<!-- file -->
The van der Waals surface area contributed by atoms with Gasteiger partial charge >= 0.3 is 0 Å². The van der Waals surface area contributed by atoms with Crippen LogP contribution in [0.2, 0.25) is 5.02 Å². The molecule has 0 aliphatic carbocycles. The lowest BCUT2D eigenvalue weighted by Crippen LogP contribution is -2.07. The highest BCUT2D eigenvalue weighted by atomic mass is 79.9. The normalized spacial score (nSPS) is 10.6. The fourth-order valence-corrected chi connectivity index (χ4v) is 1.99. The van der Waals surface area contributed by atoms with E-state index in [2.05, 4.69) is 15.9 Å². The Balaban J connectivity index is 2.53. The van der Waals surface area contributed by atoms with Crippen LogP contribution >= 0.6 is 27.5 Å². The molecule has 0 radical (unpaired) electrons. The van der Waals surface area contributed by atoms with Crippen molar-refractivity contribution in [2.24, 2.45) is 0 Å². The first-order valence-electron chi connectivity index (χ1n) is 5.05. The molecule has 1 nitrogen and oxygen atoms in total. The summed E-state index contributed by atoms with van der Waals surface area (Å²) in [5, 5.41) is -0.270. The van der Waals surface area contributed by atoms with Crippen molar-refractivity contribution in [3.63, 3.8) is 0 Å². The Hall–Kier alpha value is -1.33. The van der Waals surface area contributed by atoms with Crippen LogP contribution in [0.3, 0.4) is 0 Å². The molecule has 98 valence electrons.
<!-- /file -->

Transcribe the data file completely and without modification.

The van der Waals surface area contributed by atoms with Gasteiger partial charge >= 0.3 is 0 Å². The van der Waals surface area contributed by atoms with Crippen LogP contribution in [0.2, 0.25) is 5.02 Å². The molecule has 0 aliphatic carbocycles. The lowest BCUT2D eigenvalue weighted by Crippen LogP contribution is -2.07. The highest BCUT2D eigenvalue weighted by atomic mass is 79.9. The normalized spacial score (nSPS) is 10.6. The fourth-order valence-corrected chi connectivity index (χ4v) is 1.99. The van der Waals surface area contributed by atoms with E-state index in [2.05, 4.69) is 15.9 Å². The Balaban J connectivity index is 2.53. The van der Waals surface area contributed by atoms with Crippen LogP contribution >= 0.6 is 27.5 Å². The molecule has 0 radical (unpaired) electrons. The van der Waals surface area contributed by atoms with Crippen molar-refractivity contribution in [2.24, 2.45) is 0 Å². The first-order valence-electron chi connectivity index (χ1n) is 5.05. The molecule has 1 nitrogen and oxygen atoms in total. The summed E-state index contributed by atoms with van der Waals surface area (Å²) in [5, 5.41) is -0.270. The van der Waals surface area contributed by atoms with Crippen molar-refractivity contribution in [3.63, 3.8) is 0 Å². The Hall–Kier alpha value is -1.33. The van der Waals surface area contributed by atoms with Crippen LogP contribution in [0.3, 0.4) is 0 Å². The molecule has 98 valence electrons.